2. The next ratings are pull ratings.

There is the GCWR, (Gross Combined Weight Rating) and this is pull limit rating for what the engine, transmission and the rear axle can withstand given the tests they compare it to. It is the limit. If you exceed this limit, and again depending on how much, things can and will start to degrade much faster over time. Yes, on a level road you may be able to pull more, but these tests include certain grades of climbing and sustaining the climb. They have to create the rating for all conditions. You may be able to tow many pounds over the rating on level ground, but if you start doing hills or mountains soon the weak link in the system will rear it's ugly head. The rear end went out, the tranny, the engine overheats.

A bigger issue is there is no Travel Trailer specific rating. Several trucks have a 5th wheel rating but not a travel trailer rating. Travel trailers fall into the general trailer category. Open trailers, flat bed, close cargo trailers, boat trailers etc. Travel trailers have a lot of square feet exposed to the wind that creates a lot of drag. And that drag needs power to overcome it. We nick name this on a TT as "Your towing a brick wall back there" and the fuel mileage reflects it.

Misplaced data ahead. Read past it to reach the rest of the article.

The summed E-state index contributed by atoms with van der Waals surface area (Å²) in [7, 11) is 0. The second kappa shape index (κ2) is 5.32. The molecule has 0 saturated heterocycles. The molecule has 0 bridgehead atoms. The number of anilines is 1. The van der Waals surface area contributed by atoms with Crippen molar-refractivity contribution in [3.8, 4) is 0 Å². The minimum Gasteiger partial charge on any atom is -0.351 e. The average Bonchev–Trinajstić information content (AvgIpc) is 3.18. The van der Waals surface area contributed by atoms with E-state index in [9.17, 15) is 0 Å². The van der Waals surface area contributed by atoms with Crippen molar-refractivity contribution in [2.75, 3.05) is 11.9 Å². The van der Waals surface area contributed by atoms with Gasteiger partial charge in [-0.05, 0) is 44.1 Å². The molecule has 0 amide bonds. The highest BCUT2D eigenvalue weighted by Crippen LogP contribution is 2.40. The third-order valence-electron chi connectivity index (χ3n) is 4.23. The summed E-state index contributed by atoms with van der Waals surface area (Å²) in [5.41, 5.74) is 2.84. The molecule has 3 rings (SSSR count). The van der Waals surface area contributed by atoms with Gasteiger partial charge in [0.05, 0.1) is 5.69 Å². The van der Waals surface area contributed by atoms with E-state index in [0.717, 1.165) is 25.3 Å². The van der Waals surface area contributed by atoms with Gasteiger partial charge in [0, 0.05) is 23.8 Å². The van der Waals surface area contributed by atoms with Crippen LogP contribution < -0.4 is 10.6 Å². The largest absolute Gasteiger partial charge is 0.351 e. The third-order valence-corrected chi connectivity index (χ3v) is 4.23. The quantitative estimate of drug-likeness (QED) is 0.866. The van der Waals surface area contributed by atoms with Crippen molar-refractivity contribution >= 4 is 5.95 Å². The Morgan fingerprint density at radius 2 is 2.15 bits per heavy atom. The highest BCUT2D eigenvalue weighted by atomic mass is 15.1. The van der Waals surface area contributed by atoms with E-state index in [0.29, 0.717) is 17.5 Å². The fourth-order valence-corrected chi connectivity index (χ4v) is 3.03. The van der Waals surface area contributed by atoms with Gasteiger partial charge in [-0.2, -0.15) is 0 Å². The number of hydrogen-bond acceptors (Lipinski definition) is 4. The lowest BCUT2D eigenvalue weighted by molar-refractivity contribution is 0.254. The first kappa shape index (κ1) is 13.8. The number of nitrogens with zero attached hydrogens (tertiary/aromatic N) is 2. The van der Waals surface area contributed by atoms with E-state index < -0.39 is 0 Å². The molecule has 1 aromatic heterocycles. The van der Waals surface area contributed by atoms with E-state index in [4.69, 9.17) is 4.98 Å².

Many manufactures use 60 sq. feet of frontal area of the trailer as a limit. But some are smaller then that. Ford tells you that number in their towing brochures. Other manufactures have it, they just do not list it easy to find. If you exceed this frontal area rating, then you should leave some reserve capacity of the truck pull rating to be consumed by the frontal area of wind drag. Some folks rule of thumb is 20% others, 15% some 10%. If we know the tow vehicle and trailer we can suggest which better fits your situation. Personal experience helps on this percentage factor as there is no hard rule on this with the manufactures. If you are over the frontal area limit, vehicle performance may be degraded is all they will say that I have seen.

So by the raw weight, if your truck is rated at a GCWR of 12,000#, and your at 12,000# with the truck and the camper, you can still have issues with overheating of the engine etc due to the wind drag which many times exceeds the frontal area number on a TT. Towing a boat or open trailer while the weight is OK, it does not have the drag.